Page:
Trump Speech To Congress Review: Arizona Rope-A-Dope Redux
Before President Donald Trump’s first speech to a Joint Session of Congress (a State Of The Union address in all but name), the rumors were flying that tonight was going to be the long awaited cave on amnesty. Trump supporters on Twitter (those who haven’t been banned yet) rose in revolt, swearing eternal vengeance if the President betrayed them on the one issue which defined his entire movement.
Immigration is still something where patriots are going to have to hold President Trump’s feet to the fire [Trump envisions bill allowing many immigrants to stay in US, by Jake Tapper, Wolf Blitzer and Tal Kopan, CNN, February 28, 2017]. But there was no sign of a cave from President Trump tonight.
Indeed, when it came to delivery and presence, this may have been President Trump’s best speech yet. President Trump’s recognition of the widow of Navy SEAL William “Ryan” Owens prompted a standing ovation of more than two minutes and was deeply emotional. Even Van Jones said: “Trump became President of the United States tonight. Period.”
Regards immigration, it’s hard not to see tonight as a repeat of Trump’s Arizona address during the campaign. There too, his speech was preceded with lots of media speculation about a coming cave on immigration. Instead, President Trump doubled down.
Is this another example of “4-D Chess,” where Trump deliberately trolled the media into reporting a nonexistent betrayal? Or did the media just get too excited and jump the gun? Or is President Trump still going to push amnesty, but didn’t want to mention it tonight?
It’s impossible to know for sure, but one thing is certain. Supporters fearful of a Trump betrayal can sleep soundly at least for tonight, as the President stuck to his guns.
Tonight on immigration, President Trump said:
[M]y Administration has answered the pleas of the American people for immigration enforcement and border security. By finally enforcing our immigration laws, we will raise wages, help the unemployed, save billions of dollars, and make our communities safer for everyone. We want all Americans to succeed –- but that can’t happen in an environment of lawless chaos. We must restore integrity and the rule of law to our borders.
For that reason, we will soon begin the construction of a great wall along our southern border. It will be started ahead of schedule and, when finished, it will be a very effective weapon against drugs and crime.
As we speak, we are removing gang members, drug dealers and criminals that threaten our communities and prey on our citizens. Bad ones are going out as I speak tonight and as I have promised.
To any in Congress who do not believe we should enforce our laws, I would ask you this question: what would you say to the American family that loses their jobs, their income, or a loved one, because America refused to uphold its laws and defend its borders?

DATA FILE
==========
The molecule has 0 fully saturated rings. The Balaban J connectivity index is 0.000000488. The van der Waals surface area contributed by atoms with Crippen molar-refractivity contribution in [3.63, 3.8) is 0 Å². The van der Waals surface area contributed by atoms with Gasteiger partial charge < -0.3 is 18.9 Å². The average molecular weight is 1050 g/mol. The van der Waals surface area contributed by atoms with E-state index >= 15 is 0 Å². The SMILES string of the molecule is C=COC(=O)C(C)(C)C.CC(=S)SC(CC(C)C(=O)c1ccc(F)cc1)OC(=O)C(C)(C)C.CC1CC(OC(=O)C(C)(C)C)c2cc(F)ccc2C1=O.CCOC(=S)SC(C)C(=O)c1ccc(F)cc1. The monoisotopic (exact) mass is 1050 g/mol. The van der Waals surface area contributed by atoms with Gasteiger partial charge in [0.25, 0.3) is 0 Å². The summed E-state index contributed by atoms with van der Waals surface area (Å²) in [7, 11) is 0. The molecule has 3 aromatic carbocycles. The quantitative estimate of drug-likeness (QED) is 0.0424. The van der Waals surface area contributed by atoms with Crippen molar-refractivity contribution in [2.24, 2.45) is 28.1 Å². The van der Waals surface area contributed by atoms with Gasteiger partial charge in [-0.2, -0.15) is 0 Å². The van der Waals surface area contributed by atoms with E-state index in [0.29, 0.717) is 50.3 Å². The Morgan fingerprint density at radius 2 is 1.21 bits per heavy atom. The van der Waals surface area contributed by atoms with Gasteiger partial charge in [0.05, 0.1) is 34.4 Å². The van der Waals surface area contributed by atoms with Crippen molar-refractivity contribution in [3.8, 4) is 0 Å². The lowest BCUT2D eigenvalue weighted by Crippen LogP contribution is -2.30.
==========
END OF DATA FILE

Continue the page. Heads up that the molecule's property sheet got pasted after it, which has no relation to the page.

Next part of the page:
[Full speech: President Trump’s address to a joint session of Congress, The Hill, February 28, 2017]
Not much to disagree with there. It’s especially heartening the President continues to refer to a “great wall” instead of just a fence or security barrier. President Trump also suggested far reaching reforms to America’s legal immigration system.
Nations around the world, like Canada, Australia and many others –- have a merit-based immigration system. It is a basic principle that those seeking to enter a country ought to be able to support themselves financially. Yet, in America, we do not enforce this rule, straining the very public resources that our poorest citizens rely upon. According to the National Academy of Sciences, our current immigration system costs America’s taxpayers many billions of dollars a year.
Switching away from this current system of lower-skilled immigration, and instead adopting a merit-based system, will have many benefits: it will save countless dollars, raise workers’ wages, and help struggling families –- including immigrant families –- enter the middle class.
Of course, what America really needs is an immigration moratorium. But this system makes far more sense than what we have now. And a focus on raising workers’ wages is appropriate for someone who wants to turn the GOP into a pro-workers, nationalist party.
Finally, President Trump did suggest Republicans and Democrats could cut a deal.
I believe that real and positive immigration reform is possible, as long as we focus on the following goals: to improve jobs and wages for Americans, to strengthen our nation’s security, and to restore respect for our laws.
If we are guided by the well-being of American citizens then I believe Republicans and Democrats can work together to achieve an outcome that has eluded our country for decades.
It’s hard to see Democrats agreeing with much of that. And it’s always worrisome when Republicans start thinking about striking a grand bargain with the Democrats on this issue. Still, there’s nothing specific to be angry about here. And notice there wasn’t even an en passant reference to the feelings of illegals.
Besides immigration, President Trump decried the money wasted in foreign wars, championed a nationalist trade policy (drafting Lincoln to support his policies), and defended law enforcement.
At the beginning of the night, I was worried Donald Trump’s supporters would have reason to turn on him. By the end of that speech, I think Donald Trump’s base is more loyal to their God-Emperor than ever. And as Van Jones also said, it’s time for the Democrats to be worried.